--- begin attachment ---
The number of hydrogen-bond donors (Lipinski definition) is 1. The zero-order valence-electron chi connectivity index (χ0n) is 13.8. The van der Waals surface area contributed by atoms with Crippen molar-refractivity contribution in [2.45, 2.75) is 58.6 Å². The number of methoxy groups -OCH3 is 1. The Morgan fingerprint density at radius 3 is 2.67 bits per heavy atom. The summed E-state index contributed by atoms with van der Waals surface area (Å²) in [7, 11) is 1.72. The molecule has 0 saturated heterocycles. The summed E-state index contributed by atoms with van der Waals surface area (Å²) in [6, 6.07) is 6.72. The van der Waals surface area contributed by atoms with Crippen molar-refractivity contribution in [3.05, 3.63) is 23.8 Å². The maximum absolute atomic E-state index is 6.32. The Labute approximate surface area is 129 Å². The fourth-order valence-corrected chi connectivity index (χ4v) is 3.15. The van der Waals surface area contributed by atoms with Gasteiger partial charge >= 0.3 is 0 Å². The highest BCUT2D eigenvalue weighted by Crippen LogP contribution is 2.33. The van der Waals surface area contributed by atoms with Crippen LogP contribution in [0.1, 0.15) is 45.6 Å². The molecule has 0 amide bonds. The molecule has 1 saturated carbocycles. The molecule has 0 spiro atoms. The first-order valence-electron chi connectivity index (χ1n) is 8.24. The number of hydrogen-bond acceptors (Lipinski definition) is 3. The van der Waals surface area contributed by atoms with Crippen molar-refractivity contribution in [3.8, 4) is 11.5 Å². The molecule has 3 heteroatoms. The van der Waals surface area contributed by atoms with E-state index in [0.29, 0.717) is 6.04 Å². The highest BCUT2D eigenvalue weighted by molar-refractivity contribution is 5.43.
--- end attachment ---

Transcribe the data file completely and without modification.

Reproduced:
The number of hydrogen-bond donors (Lipinski definition) is 1. The zero-order valence-electron chi connectivity index (χ0n) is 13.8. The van der Waals surface area contributed by atoms with Crippen molar-refractivity contribution in [2.45, 2.75) is 58.6 Å². The number of methoxy groups -OCH3 is 1. The Morgan fingerprint density at radius 3 is 2.67 bits per heavy atom. The summed E-state index contributed by atoms with van der Waals surface area (Å²) in [7, 11) is 1.72. The molecule has 0 saturated heterocycles. The summed E-state index contributed by atoms with van der Waals surface area (Å²) in [6, 6.07) is 6.72. The van der Waals surface area contributed by atoms with Crippen molar-refractivity contribution in [3.05, 3.63) is 23.8 Å². The maximum absolute atomic E-state index is 6.32. The Labute approximate surface area is 129 Å². The fourth-order valence-corrected chi connectivity index (χ4v) is 3.15. The van der Waals surface area contributed by atoms with Gasteiger partial charge >= 0.3 is 0 Å². The highest BCUT2D eigenvalue weighted by Crippen LogP contribution is 2.33. The van der Waals surface area contributed by atoms with Crippen LogP contribution in [0.1, 0.15) is 45.6 Å². The molecule has 0 amide bonds. The molecule has 1 saturated carbocycles. The molecule has 0 spiro atoms. The first-order valence-electron chi connectivity index (χ1n) is 8.24. The number of hydrogen-bond acceptors (Lipinski definition) is 3. The van der Waals surface area contributed by atoms with Crippen molar-refractivity contribution in [3.8, 4) is 11.5 Å². The molecule has 3 heteroatoms. The van der Waals surface area contributed by atoms with E-state index in [0.29, 0.717) is 6.04 Å². The highest BCUT2D eigenvalue weighted by molar-refractivity contribution is 5.43.